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After Corruption Scandal Federal Reserve Says It May Start Enforcing Law

William C. Dudley.jpg

NY Fed President and Fmr. Chief Economist at Goldman Sachs William Dudley

In the aftermath of the exposure of the Federal Reserve collaborating with Goldman Sachs to prevent the bank from being accountable for breaking the law, Fed officials warned Wall Street that if banks did not cut back on reckless and criminal behavior they might finally face penalties including being broken up. The warnings were issued by Federal Reserve Governor Daniel Tarullo and Federal Reserve Bank of New York President William Dudley in speeches behind closed doors. The prepared remarks were published and appear to indicate an attempt to change the corrupt culture at the Federal Reserve.

According to the Wall Street Journal roughly 90 people representing all the major Too Big To Fail banks attended the meeting and were told the Federal Reserve would not only stop looking the other way on financial crimes but would consider any bank that did not shape up to be a systemic risk. Categorizing a bank as a systemic risk is the nuclear option for the Fed because under the new financial services laws – known as Dodd-Frank – a bank that is classified as a systemic risk can be broken up into smaller pieces.

But if one was to infer things from the tone of the meeting the statements seem less like a threat and more like a gentle reminder.

One attendee characterized the tone of the day as “collegial, probably a little too collegial,” in that the panelists and those in the audience appeared to pull punches and avoid harsh criticism. “This was an establishment crowd,” the person said, noting the cadre of senior bank executives, regulators, and academics there. “There was not a lot of heated controversy.”

Wall Street executives have been unsure of the Fed’s intentions regarding ethical issues, and have been working on how to respond and head off new regulations. The Clearing House Association, a trade group, circulated “messaging themes” among executives at its member banks, according to people familiar with the document. The memo suggested executives should emphasize that they view a strong internal culture as essential to banks’ success, and that the industry has been focused on the topic since the financial crisis. The talking points also said banks themselves should take the lead in initiating changes rather than having them come from the outside. Privately, bank executives have discussed an industry-led body that would set ethical standards, according to a person familiar with the discussions.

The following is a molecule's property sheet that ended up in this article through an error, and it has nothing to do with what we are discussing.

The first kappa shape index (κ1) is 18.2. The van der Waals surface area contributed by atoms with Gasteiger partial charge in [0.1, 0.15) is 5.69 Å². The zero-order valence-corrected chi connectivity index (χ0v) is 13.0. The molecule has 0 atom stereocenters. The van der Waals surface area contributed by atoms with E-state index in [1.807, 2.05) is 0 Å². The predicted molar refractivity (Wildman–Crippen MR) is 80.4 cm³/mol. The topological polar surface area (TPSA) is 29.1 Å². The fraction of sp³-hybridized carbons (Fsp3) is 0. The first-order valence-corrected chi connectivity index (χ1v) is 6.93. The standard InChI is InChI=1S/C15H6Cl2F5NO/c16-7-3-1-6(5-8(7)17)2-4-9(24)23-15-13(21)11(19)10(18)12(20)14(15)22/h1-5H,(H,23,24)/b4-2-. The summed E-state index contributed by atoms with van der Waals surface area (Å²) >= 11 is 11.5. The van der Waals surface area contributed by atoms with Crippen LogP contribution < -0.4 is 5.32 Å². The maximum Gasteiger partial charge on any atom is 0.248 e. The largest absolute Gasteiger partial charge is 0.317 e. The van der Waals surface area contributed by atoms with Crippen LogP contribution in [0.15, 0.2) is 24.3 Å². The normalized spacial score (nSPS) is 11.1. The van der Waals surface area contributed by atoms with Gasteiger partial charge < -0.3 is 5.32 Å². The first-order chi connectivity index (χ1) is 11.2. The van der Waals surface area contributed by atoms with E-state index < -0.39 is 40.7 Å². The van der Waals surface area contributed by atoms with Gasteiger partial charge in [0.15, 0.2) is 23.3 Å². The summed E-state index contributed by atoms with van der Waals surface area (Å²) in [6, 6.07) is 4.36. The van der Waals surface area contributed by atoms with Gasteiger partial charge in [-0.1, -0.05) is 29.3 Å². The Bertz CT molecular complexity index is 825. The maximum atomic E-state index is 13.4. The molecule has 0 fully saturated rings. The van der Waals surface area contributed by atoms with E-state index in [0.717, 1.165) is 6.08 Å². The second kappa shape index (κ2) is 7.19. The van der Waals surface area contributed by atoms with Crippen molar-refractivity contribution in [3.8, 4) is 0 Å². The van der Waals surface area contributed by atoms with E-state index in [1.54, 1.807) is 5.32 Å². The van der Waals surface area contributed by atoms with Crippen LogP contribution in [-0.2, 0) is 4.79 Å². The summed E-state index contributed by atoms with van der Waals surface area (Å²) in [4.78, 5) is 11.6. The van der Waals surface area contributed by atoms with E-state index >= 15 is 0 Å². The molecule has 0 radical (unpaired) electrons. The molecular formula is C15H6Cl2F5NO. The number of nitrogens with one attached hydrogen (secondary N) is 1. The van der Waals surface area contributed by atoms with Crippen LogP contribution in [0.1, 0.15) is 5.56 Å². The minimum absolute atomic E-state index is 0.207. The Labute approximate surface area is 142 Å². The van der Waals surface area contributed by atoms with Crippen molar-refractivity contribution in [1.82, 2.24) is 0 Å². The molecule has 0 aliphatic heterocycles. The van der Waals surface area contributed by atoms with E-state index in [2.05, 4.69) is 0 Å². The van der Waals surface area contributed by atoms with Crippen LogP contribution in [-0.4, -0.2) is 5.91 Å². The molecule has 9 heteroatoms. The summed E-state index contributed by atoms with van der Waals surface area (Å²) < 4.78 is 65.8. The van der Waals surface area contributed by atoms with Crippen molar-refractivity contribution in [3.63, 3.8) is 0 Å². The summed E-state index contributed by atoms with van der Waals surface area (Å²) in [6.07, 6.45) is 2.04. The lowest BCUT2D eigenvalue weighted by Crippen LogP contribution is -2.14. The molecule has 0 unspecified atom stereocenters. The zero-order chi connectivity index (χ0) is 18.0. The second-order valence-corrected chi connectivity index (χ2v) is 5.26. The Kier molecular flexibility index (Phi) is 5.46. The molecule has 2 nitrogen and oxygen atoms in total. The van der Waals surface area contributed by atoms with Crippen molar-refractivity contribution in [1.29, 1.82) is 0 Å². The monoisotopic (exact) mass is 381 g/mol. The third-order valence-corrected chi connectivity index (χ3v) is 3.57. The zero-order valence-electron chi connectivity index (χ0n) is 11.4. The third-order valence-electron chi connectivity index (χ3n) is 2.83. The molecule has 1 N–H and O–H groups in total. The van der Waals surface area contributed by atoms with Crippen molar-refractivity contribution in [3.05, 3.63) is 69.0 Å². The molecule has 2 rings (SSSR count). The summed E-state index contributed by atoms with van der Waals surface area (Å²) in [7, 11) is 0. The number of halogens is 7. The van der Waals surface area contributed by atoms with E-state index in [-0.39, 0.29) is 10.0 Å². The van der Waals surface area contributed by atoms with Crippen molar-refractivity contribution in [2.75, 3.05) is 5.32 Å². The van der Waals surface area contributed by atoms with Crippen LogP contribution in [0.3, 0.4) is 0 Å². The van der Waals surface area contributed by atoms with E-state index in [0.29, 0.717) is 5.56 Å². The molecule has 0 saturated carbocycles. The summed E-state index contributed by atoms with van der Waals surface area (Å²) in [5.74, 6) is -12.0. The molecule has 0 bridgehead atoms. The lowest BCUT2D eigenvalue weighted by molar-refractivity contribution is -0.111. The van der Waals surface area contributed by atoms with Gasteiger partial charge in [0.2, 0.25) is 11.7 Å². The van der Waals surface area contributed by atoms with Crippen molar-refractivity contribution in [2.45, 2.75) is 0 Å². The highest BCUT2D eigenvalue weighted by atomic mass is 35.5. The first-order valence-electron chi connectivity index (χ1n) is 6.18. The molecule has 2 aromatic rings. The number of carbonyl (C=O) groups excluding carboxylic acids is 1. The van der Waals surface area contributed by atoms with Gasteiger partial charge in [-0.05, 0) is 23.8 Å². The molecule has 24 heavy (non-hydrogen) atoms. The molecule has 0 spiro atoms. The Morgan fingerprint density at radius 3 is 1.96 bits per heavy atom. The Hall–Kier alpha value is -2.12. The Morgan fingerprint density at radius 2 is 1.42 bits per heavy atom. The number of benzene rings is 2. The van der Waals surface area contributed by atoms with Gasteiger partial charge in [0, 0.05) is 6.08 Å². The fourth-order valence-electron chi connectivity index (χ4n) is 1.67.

Self-regulation – what could go wrong? Then again, we’re all friends here right guys? Collegiality is really collusion when it comes to Wall Street regulators and Wall Street banks as has been repeatedly demonstrated. Of course, what do you expect when the president of the New York Fed used to be the Chief Economist at Goldman Sachs?

Though it is obvious that Wall Street regulators are doing everything possible not to regulate Wall Street it is becoming more difficult to play dumb. The corruption scandal involving taped evidence of Federal Reserve misconduct makes it hard to deny something everyone already knew – the Federal Reserve really views Wall Street as its customers not those it is supposed to supervise. And that view and surrounding culture is completely incompatible with the law as written.

So while the tone may have been collegial, the warning the Fed gave Wall Street is indicative of the increasing pressure the Federal Reserve is under to actually start enforcing the law. How much longer can the Fed resist doing its duty?

CommunityThe Bullpen

After Corruption Scandal Federal Reserve Says It May Start Enforcing Law

William C. Dudley.jpg